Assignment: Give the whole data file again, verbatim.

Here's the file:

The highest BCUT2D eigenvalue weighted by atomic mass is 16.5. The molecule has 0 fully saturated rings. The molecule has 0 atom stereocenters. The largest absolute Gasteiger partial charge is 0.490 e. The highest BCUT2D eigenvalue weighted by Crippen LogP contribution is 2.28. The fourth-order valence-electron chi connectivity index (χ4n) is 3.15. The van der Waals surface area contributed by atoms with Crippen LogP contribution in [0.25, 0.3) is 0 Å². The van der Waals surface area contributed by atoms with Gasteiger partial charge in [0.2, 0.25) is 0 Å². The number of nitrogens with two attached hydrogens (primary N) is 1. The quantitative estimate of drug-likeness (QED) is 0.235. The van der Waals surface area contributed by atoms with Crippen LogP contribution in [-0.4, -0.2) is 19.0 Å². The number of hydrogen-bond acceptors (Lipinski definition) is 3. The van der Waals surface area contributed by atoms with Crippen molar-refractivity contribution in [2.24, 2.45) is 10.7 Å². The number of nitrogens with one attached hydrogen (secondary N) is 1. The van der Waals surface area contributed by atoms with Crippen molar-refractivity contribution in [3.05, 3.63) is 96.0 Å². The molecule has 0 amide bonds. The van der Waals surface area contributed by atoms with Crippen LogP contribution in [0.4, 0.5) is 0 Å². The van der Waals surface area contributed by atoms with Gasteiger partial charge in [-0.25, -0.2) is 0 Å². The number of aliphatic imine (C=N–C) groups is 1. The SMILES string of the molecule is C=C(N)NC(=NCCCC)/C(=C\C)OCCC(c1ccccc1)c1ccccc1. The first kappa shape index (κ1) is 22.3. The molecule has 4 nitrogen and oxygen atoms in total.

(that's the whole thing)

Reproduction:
The highest BCUT2D eigenvalue weighted by atomic mass is 16.5. The molecule has 0 fully saturated rings. The molecule has 0 atom stereocenters. The largest absolute Gasteiger partial charge is 0.490 e. The highest BCUT2D eigenvalue weighted by Crippen LogP contribution is 2.28. The fourth-order valence-electron chi connectivity index (χ4n) is 3.15. The van der Waals surface area contributed by atoms with Crippen LogP contribution in [0.25, 0.3) is 0 Å². The van der Waals surface area contributed by atoms with Gasteiger partial charge in [0.2, 0.25) is 0 Å². The number of nitrogens with two attached hydrogens (primary N) is 1. The quantitative estimate of drug-likeness (QED) is 0.235. The van der Waals surface area contributed by atoms with Crippen LogP contribution in [-0.4, -0.2) is 19.0 Å². The number of hydrogen-bond acceptors (Lipinski definition) is 3. The van der Waals surface area contributed by atoms with Crippen molar-refractivity contribution in [2.24, 2.45) is 10.7 Å². The number of nitrogens with one attached hydrogen (secondary N) is 1. The van der Waals surface area contributed by atoms with Crippen molar-refractivity contribution in [3.05, 3.63) is 96.0 Å². The molecule has 0 amide bonds. The van der Waals surface area contributed by atoms with Crippen LogP contribution in [0.4, 0.5) is 0 Å². The van der Waals surface area contributed by atoms with Gasteiger partial charge in [-0.25, -0.2) is 0 Å². The number of aliphatic imine (C=N–C) groups is 1. The SMILES string of the molecule is C=C(N)NC(=NCCCC)/C(=C\C)OCCC(c1ccccc1)c1ccccc1. The first kappa shape index (κ1) is 22.3. The molecule has 4 nitrogen and oxygen atoms in total.